Editorial Cartoon by Graeme MacKay, The Hamilton Spectator – Wednesday June 16, 2021
Ford government pushes through controversial election spending bill with notwithstanding clause
The government of Premier Doug Ford has pushed a controversial bill through the Ontario legislature limiting third-party election advertising by employing a rarely used legislative power.
Bill 307, which used the notwithstanding clause to reintroduce parts of a law struck down by a judge last week, passed Monday by a margin of 63 votes to 47.
The clause allows legislatures to override portions of the Canadian Charter of Rights and Freedoms for a five-year term.
A judge found it was unconstitutional for the government to double the restricted pre-election spending period for third-party advertisements to 12 months before an election call.
The Progressive Conservative government argued the extended restriction was necessary to protect elections from outside influence.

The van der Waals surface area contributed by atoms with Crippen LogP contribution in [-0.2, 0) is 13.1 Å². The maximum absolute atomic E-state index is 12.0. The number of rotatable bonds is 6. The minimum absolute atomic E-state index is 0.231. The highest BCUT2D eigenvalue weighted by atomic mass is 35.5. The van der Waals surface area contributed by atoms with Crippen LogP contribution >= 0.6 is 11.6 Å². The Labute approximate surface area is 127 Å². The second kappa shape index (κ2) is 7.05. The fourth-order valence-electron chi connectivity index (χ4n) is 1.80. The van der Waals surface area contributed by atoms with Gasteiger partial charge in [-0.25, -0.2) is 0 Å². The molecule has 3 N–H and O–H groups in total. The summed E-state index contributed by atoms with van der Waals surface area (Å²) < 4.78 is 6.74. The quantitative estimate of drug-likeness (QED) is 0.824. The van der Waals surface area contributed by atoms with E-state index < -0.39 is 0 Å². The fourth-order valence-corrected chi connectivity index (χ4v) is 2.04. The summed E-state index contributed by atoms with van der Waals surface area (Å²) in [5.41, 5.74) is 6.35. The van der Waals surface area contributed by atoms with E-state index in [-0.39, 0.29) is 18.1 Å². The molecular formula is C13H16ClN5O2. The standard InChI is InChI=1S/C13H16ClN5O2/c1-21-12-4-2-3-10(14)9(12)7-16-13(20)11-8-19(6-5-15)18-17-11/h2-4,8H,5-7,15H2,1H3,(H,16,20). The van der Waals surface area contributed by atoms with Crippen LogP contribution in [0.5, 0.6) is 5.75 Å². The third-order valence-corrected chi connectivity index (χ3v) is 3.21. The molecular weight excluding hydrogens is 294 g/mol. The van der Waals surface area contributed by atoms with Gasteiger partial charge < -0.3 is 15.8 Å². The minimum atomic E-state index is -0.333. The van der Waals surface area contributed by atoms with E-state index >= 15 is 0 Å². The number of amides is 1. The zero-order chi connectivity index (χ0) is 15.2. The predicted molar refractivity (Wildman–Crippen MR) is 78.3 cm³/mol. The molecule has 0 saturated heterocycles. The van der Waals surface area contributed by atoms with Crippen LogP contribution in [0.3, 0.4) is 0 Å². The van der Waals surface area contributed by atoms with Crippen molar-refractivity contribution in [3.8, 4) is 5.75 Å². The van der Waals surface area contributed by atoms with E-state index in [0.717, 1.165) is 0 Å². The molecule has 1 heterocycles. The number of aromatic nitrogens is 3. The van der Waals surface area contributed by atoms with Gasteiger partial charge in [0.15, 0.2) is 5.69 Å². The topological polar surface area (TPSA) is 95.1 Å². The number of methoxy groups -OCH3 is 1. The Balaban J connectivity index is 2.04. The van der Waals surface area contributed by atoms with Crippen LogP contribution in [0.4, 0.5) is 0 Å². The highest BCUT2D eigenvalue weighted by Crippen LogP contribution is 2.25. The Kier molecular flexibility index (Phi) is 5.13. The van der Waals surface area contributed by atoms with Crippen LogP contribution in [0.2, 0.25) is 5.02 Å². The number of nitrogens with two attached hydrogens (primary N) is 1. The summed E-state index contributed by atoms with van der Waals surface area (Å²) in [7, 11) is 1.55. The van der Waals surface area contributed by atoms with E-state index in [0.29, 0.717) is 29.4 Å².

The bill passed Monday afternoon after a marathon weekend debate in which opposition politicians argued the government was trying to silence criticism ahead of next June’s provincial election.
“It’s obviously a move from a man who’s desperate to cling to power,” said NDP Leader Andrea Horwath.
The New Democrats spent the day trying to drag out the process by introducing a variety of motions on pandemic-related issues they argued should be the focus of the sitting. Ford said earlier on Monday that he wouldn’t be swayed.
“We’re fighting for democracy,” Ford said at Queen’s Park. “I’ll work all day, all night to protect the people.”
Last week, Ontario Superior Court Justice Edward Morgan found it was unconstitutional for the Progressive Conservative government to double the restricted pre-election spending period for third-party advertisements to 12 months before an election call.
A bill that took effect this spring had stretched the restricted spending period from six months to one year before an election is called, but kept the spending limit of $600,000 the same.
Morgan found that the government didn’t provide an explanation for doubling the limit, and his decision meant sections of the law involved in the court challenge were no longer in effect. (CBC)